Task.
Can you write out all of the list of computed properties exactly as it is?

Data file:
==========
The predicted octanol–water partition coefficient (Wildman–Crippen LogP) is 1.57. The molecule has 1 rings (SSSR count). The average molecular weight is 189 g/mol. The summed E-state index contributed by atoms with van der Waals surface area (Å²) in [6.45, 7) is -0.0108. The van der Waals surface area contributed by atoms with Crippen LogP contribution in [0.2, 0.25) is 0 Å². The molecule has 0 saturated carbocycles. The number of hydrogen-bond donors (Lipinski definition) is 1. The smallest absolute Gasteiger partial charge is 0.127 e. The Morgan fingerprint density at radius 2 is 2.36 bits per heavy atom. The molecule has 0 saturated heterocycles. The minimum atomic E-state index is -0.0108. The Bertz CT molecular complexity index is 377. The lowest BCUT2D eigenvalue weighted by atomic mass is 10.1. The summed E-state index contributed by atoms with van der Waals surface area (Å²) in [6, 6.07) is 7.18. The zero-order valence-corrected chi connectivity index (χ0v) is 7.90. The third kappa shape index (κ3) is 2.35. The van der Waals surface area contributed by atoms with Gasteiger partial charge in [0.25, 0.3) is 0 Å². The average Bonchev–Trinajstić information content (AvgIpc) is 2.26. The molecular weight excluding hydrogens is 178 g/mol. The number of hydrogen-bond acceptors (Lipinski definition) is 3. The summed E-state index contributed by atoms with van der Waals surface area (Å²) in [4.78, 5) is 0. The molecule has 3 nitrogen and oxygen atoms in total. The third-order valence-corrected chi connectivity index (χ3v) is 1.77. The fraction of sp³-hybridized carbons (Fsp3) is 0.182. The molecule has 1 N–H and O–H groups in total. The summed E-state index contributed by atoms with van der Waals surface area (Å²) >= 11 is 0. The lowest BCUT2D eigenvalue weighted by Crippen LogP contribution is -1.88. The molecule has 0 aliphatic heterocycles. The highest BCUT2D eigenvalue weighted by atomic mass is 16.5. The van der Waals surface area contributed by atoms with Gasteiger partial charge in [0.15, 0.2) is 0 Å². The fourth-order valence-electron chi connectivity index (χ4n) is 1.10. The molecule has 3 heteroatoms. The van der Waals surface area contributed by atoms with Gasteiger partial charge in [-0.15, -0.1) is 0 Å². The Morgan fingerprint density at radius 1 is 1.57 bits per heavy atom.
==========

The predicted octanol–water partition coefficient (Wildman–Crippen LogP) is 1.57. The molecule has 1 rings (SSSR count). The average molecular weight is 189 g/mol. The summed E-state index contributed by atoms with van der Waals surface area (Å²) in [6.45, 7) is -0.0108. The van der Waals surface area contributed by atoms with Crippen LogP contribution in [0.2, 0.25) is 0 Å². The molecule has 0 saturated carbocycles. The number of hydrogen-bond donors (Lipinski definition) is 1. The smallest absolute Gasteiger partial charge is 0.127 e. The Morgan fingerprint density at radius 2 is 2.36 bits per heavy atom. The molecule has 0 saturated heterocycles. The minimum atomic E-state index is -0.0108. The Bertz CT molecular complexity index is 377. The lowest BCUT2D eigenvalue weighted by atomic mass is 10.1. The summed E-state index contributed by atoms with van der Waals surface area (Å²) in [6, 6.07) is 7.18. The zero-order valence-corrected chi connectivity index (χ0v) is 7.90. The third kappa shape index (κ3) is 2.35. The van der Waals surface area contributed by atoms with Gasteiger partial charge in [0.25, 0.3) is 0 Å². The average Bonchev–Trinajstić information content (AvgIpc) is 2.26. The molecular weight excluding hydrogens is 178 g/mol. The number of hydrogen-bond acceptors (Lipinski definition) is 3. The summed E-state index contributed by atoms with van der Waals surface area (Å²) in [4.78, 5) is 0. The molecule has 3 nitrogen and oxygen atoms in total. The third-order valence-corrected chi connectivity index (χ3v) is 1.77. The fraction of sp³-hybridized carbons (Fsp3) is 0.182. The molecule has 1 N–H and O–H groups in total. The summed E-state index contributed by atoms with van der Waals surface area (Å²) >= 11 is 0. The lowest BCUT2D eigenvalue weighted by Crippen LogP contribution is -1.88. The molecule has 0 aliphatic heterocycles. The highest BCUT2D eigenvalue weighted by atomic mass is 16.5. The van der Waals surface area contributed by atoms with Gasteiger partial charge in [0.15, 0.2) is 0 Å². The fourth-order valence-electron chi connectivity index (χ4n) is 1.10. The molecule has 3 heteroatoms. The van der Waals surface area contributed by atoms with Gasteiger partial charge in [-0.15, -0.1) is 0 Å². The Morgan fingerprint density at radius 1 is 1.57 bits per heavy atom.